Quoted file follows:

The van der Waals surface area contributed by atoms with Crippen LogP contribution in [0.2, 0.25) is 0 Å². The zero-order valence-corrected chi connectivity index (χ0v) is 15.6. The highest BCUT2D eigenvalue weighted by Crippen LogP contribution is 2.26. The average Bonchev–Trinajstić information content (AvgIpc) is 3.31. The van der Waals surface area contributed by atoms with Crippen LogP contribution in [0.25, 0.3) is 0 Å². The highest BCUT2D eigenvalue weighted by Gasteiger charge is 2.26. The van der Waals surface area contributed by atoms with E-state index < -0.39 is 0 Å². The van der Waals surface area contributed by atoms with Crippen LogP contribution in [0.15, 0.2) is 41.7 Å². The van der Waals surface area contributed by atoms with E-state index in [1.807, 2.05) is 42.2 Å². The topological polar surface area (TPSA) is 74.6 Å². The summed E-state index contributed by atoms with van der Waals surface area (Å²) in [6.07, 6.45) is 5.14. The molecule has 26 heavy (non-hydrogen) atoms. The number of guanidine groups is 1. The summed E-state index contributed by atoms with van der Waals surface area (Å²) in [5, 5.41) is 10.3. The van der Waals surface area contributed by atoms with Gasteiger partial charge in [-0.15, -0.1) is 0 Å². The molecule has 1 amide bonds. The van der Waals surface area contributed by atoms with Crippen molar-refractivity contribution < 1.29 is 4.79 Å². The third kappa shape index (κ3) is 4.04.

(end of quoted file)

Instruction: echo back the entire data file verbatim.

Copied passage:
The van der Waals surface area contributed by atoms with Crippen LogP contribution in [0.2, 0.25) is 0 Å². The zero-order valence-corrected chi connectivity index (χ0v) is 15.6. The highest BCUT2D eigenvalue weighted by Crippen LogP contribution is 2.26. The average Bonchev–Trinajstić information content (AvgIpc) is 3.31. The van der Waals surface area contributed by atoms with Crippen LogP contribution in [0.25, 0.3) is 0 Å². The highest BCUT2D eigenvalue weighted by Gasteiger charge is 2.26. The van der Waals surface area contributed by atoms with E-state index < -0.39 is 0 Å². The van der Waals surface area contributed by atoms with Crippen LogP contribution in [0.15, 0.2) is 41.7 Å². The van der Waals surface area contributed by atoms with E-state index in [1.807, 2.05) is 42.2 Å². The topological polar surface area (TPSA) is 74.6 Å². The summed E-state index contributed by atoms with van der Waals surface area (Å²) in [6.07, 6.45) is 5.14. The molecule has 26 heavy (non-hydrogen) atoms. The number of guanidine groups is 1. The summed E-state index contributed by atoms with van der Waals surface area (Å²) in [5, 5.41) is 10.3. The van der Waals surface area contributed by atoms with Gasteiger partial charge in [-0.15, -0.1) is 0 Å². The molecule has 1 amide bonds. The van der Waals surface area contributed by atoms with Crippen molar-refractivity contribution < 1.29 is 4.79 Å². The third kappa shape index (κ3) is 4.04.